Writing at WORLD magazine, the latest imperial conquest of the fundamentalist fiefdom over which he presides, Southern Baptist Theological Seminary president Albert Mohler has responded to David Brooks’s recent New York Times piece on evangelical dissenters. Let’s break it down:
Here is Mohler:
Brooks writes of division within evangelicals: “While differing over politics and other secondary matters, they are in theory supposed to be unified by their shared first love—as brothers and sisters in Christ.” Indeed, the authentic church of the Lord Jesus Christ is unified in that shared first love, but a visible unity of the church must be founded upon a sufficient consensus in beliefs and convictions, and that consensus is very different than what Brooks has in mind.
Based on what we know from Mohler, his “sufficient consensus in beliefs and convictions” boils down to the inerrancy of the Bible (if you do not believe in inerrancy you are not an evangelical), an affiliation with conservative politics (Democrats are not welcome in the evangelical fold, or at least that’s how it appears), a vision of politics focused on winning the Supreme Court and presidency even if that means supporting Donald Trump, a complementarian view of women in the church (egalitarians are heretics), a traditional view of marriage and sexual ethics, a soft belief that the United States must become more Christian, and a staunch belief that Roman Catholics are not Christians.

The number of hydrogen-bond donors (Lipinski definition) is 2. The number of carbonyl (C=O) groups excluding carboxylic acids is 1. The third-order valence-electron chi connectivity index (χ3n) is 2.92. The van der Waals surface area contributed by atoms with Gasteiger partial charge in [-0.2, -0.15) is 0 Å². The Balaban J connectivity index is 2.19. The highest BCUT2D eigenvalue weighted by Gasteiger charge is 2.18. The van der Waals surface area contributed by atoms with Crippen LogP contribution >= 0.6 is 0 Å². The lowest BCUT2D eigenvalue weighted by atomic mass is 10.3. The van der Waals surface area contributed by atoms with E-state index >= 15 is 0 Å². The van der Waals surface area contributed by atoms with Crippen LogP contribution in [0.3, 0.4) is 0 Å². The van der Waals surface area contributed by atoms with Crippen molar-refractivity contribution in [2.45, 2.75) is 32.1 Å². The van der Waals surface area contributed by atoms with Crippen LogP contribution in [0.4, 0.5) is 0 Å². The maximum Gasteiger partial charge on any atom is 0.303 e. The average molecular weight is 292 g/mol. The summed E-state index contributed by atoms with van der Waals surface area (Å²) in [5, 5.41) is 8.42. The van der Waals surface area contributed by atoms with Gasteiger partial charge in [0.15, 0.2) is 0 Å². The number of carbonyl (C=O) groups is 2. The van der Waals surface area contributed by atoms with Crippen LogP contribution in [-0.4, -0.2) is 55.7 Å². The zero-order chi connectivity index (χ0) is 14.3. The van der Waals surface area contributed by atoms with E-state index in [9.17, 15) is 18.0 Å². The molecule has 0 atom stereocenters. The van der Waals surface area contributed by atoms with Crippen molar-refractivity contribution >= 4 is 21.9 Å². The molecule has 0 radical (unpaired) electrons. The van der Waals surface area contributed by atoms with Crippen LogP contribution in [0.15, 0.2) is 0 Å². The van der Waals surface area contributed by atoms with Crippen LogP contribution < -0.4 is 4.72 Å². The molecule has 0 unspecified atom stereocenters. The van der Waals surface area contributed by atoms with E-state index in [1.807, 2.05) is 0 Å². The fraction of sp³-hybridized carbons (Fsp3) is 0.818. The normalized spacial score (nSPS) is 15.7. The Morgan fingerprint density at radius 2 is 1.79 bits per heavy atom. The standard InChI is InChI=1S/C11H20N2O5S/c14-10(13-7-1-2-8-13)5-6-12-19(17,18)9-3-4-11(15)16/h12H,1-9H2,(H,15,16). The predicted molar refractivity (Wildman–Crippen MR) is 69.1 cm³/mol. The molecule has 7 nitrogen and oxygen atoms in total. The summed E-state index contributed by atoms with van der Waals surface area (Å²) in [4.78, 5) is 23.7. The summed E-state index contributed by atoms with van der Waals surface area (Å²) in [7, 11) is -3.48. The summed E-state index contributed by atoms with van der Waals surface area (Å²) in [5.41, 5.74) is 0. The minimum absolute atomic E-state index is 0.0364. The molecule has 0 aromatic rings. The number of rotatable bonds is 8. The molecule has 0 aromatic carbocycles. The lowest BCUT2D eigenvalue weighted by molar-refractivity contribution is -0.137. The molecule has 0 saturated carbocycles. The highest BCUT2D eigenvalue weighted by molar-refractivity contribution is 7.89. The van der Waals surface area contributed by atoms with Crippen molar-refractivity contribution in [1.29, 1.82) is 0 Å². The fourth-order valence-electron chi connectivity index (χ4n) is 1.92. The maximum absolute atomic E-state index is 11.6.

Brooks, who has been an unrelenting partisan for President Joe Biden, accuses evangelicals of being overly partisan. According to Brooks, the proof of evangelical nefariousness is the fact that, according to the essay, 80 percent of white evangelicals voted for Trump in 2020. End of story. Evangelicalism hears this prophecy in every generation, usually made by those who crave the approval of influencers like David Brooks and want the cultural cache of being favored by The New York Times.